In Raymond E. Feist's Riftwar Saga we see not one but two orphans, Pug and Tomas. One grows up to be a god and the other grows up to be a mage with powers that pretty much make him a god. They are both super-heroes.

I could keep going. I won't because then it just turns into a list, but I could... trust me. You can probably already see a pattern forming here and it likely looks familiar to you. We see it in comics the world over. Orphaned child grows up and develops/awakens super powers to beat the big bad.

But epic fantasy wasn't (and isn't) always like this.

J.R.R.Tolkien's Lord of the Rings and the Hobbit both centred around a hobbits who never developed anything approaching super powers. In fact in the whole series the only character who could be called super-hero like (at least character who really participates) is Gandalf and... well he never really uses magic in that way... in fact I barely remember using magic at all... apart from to summon the bloody eagles. Neither Bilbo, nor Frodo were super-heroes.

In Joe Abercrombie's First Law trilogy we follow Logan, Jezal, Ferro, and Glokta and none of them have super-powers... well maybe Ferro did, but it was never really explained. Bayaz might have had something approaching super-powers, but he was a background player. None of the major characters were super-heroes.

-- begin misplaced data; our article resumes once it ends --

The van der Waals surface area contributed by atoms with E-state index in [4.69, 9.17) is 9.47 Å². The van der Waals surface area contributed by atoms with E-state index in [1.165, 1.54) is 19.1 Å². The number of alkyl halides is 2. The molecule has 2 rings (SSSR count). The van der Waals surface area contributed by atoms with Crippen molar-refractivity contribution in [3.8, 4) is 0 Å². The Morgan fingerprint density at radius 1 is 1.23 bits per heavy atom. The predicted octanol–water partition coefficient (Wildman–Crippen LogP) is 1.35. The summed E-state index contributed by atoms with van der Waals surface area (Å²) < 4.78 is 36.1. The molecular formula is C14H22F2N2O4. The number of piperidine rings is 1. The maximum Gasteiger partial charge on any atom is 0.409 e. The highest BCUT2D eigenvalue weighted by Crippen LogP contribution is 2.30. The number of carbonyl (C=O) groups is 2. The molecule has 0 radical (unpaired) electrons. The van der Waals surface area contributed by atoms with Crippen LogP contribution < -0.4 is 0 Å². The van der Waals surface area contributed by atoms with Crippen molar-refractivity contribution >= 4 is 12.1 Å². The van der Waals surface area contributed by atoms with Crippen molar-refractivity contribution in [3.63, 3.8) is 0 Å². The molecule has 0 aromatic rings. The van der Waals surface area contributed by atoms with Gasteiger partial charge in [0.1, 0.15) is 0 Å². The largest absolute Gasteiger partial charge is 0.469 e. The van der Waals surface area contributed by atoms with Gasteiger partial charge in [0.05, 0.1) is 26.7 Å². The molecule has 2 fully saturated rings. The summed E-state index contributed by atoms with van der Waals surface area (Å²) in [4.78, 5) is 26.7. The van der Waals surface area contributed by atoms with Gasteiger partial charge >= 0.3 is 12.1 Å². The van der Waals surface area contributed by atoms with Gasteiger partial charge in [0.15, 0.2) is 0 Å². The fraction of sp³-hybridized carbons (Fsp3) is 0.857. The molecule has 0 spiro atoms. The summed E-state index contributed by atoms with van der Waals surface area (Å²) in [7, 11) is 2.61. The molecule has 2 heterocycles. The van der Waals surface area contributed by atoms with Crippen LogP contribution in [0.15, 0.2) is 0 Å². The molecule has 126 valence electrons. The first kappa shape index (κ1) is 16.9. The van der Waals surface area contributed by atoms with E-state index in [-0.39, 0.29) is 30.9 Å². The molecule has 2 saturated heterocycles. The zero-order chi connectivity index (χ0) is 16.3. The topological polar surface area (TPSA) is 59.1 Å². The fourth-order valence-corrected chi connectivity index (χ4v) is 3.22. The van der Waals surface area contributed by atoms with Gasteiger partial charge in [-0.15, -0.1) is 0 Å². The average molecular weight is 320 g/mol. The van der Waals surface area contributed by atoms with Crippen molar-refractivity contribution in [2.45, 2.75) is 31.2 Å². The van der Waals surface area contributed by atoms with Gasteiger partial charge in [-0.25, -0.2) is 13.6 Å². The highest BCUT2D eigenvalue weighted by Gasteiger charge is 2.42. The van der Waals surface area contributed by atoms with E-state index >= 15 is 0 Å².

In Scott Lynche's Gentlemen Bastards we follow the exploits of Jean and Locke as they attempt to rob everyone of everything because of reasons. Jean is a dab hand with a hatchet or a fist and Locke is fast as a whip and smarter than pin-stripe suit, but that's as far as it goes. Neither Jean, nor Locke are super-heroes... though Locke is an orphan street urchin.

Now all of these are books I've enjoyed, even the Kingkiller Chronicles (though that's more to do with Rothuss' lyric-like prose and less to do with his annoying, shit-faced characters), but I find myself leaning more towards the non-super-hero books when I try to decide which I liked more.

It's also made me look at my own works and I realise that ten years ago I used to write stories about characters who were, or became, super-heroes. But these days I tend to write more about characters becoming heroes and overcoming odds, but doing it without superpowers.
(Image: The Heresy Within by Sigbjorn Pederson)